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Weak measures led to NEM hack

An exchange for <1> virtual currencies, which have been extremely popular lately, has been the victim of <2> fraudulent access.

Coincheck, one of the larger exchanges, announced on Jan. 26 that the <3> equivalent of ¥58 billion worth of the virtual currency NEM had been stolen. The company, which is based in Shibuya Ward, Tokyo, appears to have used a <4> vulnerable system to manage the assets it held.

“In running the exchange, we were aware of the possibility [of fraudulent access]. We had a sense of urgency about implementing [safety measures],” Coincheck President Koichiro Wada said at a press conference that started late at night the same day.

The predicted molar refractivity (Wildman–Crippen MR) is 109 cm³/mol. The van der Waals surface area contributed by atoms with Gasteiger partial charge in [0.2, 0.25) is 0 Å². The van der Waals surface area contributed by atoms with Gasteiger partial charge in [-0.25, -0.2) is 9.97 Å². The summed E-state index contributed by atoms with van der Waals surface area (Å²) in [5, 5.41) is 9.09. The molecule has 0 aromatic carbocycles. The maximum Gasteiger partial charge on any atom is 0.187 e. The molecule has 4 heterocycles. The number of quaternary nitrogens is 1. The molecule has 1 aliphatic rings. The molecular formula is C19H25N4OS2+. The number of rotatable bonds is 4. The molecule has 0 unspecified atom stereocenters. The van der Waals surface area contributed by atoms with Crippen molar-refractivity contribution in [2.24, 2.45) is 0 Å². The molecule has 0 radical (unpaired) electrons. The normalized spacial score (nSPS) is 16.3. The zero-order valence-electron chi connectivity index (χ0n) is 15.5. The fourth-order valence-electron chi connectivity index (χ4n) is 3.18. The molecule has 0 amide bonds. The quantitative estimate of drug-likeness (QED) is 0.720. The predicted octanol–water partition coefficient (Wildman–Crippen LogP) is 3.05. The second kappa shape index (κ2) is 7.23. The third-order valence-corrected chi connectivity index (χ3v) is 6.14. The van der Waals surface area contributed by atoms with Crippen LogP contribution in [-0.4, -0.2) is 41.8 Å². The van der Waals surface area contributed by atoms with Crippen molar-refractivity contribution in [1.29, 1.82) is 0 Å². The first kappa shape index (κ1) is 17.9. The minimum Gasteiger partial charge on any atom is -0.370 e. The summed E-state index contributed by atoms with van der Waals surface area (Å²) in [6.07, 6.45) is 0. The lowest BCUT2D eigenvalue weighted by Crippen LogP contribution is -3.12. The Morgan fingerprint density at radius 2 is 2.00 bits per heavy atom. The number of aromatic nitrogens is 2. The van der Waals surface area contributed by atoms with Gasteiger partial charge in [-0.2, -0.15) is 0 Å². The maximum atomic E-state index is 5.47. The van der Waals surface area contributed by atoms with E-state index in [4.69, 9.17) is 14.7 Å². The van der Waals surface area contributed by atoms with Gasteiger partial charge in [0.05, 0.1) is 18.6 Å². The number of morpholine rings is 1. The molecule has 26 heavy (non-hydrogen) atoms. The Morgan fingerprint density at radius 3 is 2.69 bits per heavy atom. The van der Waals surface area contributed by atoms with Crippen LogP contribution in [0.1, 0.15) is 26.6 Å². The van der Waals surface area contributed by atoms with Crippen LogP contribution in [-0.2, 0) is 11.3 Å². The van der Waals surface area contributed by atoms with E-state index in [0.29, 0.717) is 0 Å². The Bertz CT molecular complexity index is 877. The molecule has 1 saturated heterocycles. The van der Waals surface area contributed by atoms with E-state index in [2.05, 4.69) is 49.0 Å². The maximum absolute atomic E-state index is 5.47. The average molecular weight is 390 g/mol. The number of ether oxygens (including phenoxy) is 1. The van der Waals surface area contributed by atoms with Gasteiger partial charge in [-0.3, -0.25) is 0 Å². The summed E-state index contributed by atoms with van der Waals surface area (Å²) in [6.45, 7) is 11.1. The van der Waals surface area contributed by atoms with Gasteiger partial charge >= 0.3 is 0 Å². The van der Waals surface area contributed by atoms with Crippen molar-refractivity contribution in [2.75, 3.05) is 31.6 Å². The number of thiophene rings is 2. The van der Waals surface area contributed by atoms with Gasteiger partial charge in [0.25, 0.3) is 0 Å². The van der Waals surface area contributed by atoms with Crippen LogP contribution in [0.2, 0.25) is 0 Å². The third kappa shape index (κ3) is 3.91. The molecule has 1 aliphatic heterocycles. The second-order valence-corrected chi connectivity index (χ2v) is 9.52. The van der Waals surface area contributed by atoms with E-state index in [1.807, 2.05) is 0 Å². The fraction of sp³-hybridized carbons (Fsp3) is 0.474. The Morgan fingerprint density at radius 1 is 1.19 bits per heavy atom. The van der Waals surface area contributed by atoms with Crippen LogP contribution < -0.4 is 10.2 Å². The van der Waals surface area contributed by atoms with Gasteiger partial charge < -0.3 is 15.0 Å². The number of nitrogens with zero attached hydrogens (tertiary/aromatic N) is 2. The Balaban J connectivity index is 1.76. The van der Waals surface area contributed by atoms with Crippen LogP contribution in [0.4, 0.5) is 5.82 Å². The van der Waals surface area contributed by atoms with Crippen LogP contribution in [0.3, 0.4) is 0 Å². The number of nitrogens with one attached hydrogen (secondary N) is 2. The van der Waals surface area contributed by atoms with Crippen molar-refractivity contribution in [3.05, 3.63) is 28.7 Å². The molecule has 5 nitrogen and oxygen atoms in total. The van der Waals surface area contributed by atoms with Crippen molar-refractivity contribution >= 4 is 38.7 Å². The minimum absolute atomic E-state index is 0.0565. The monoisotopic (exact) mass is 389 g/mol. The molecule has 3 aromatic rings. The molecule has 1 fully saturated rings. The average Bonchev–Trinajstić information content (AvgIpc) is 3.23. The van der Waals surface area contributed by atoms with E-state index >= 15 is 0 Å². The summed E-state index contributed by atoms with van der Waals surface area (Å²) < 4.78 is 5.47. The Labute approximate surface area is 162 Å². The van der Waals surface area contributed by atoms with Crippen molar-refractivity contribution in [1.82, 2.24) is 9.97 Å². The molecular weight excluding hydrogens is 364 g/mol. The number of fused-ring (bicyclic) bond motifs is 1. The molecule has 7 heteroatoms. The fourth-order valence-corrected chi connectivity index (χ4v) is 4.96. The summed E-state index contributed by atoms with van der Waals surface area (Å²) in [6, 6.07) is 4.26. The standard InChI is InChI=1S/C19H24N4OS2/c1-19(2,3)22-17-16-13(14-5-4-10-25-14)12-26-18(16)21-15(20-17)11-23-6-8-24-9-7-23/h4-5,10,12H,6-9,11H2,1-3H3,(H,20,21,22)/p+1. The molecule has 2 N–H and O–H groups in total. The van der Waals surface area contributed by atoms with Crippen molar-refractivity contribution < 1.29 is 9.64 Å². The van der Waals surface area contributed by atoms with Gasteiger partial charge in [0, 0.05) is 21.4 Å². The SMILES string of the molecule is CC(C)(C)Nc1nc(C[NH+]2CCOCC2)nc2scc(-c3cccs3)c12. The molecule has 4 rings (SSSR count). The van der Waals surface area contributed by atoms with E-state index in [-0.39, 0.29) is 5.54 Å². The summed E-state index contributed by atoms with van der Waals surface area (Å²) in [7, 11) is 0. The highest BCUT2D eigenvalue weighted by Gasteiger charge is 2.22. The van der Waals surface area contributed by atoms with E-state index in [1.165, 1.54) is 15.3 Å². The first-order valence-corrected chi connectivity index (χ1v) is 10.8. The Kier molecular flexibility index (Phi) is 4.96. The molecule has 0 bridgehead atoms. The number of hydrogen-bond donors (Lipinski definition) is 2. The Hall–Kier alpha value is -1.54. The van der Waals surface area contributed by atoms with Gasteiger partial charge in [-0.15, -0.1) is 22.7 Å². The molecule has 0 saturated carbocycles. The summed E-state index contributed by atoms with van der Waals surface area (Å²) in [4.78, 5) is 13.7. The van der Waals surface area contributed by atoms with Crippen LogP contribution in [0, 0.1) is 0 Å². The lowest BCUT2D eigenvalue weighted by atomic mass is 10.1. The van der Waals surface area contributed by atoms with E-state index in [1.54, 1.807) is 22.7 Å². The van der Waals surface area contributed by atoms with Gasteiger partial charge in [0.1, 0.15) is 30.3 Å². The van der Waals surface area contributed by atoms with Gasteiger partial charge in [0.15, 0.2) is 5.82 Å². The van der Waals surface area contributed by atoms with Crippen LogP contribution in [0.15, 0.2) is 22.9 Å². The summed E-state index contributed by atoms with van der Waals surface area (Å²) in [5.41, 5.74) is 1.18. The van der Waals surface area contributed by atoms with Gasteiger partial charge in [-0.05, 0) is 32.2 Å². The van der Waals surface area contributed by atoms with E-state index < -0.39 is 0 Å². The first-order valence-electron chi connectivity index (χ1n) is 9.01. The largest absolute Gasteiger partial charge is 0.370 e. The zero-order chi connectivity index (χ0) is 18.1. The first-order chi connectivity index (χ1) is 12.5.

Virtual currencies are managed on computers using what are called “wallets.” The exchanges that broker transactions on the internet are vulnerable to a risk of fraudulent external access, so most exchanges store their data in “cold wallets” that are not connected to the internet.

However, Coincheck did not use this method to manage its NEM, instead keeping the currency in “hot wallets” that were connected to external networks.

Almost all of the NEM the company was holding had been taken, but it was not <5> withdrawn all at once. Several <6> withdrawals were made.

“We became aware of the situation due to an alert” that is sent out when something unusual is detected, Yusuke Otsuka, a Coincheck director, said.Speech

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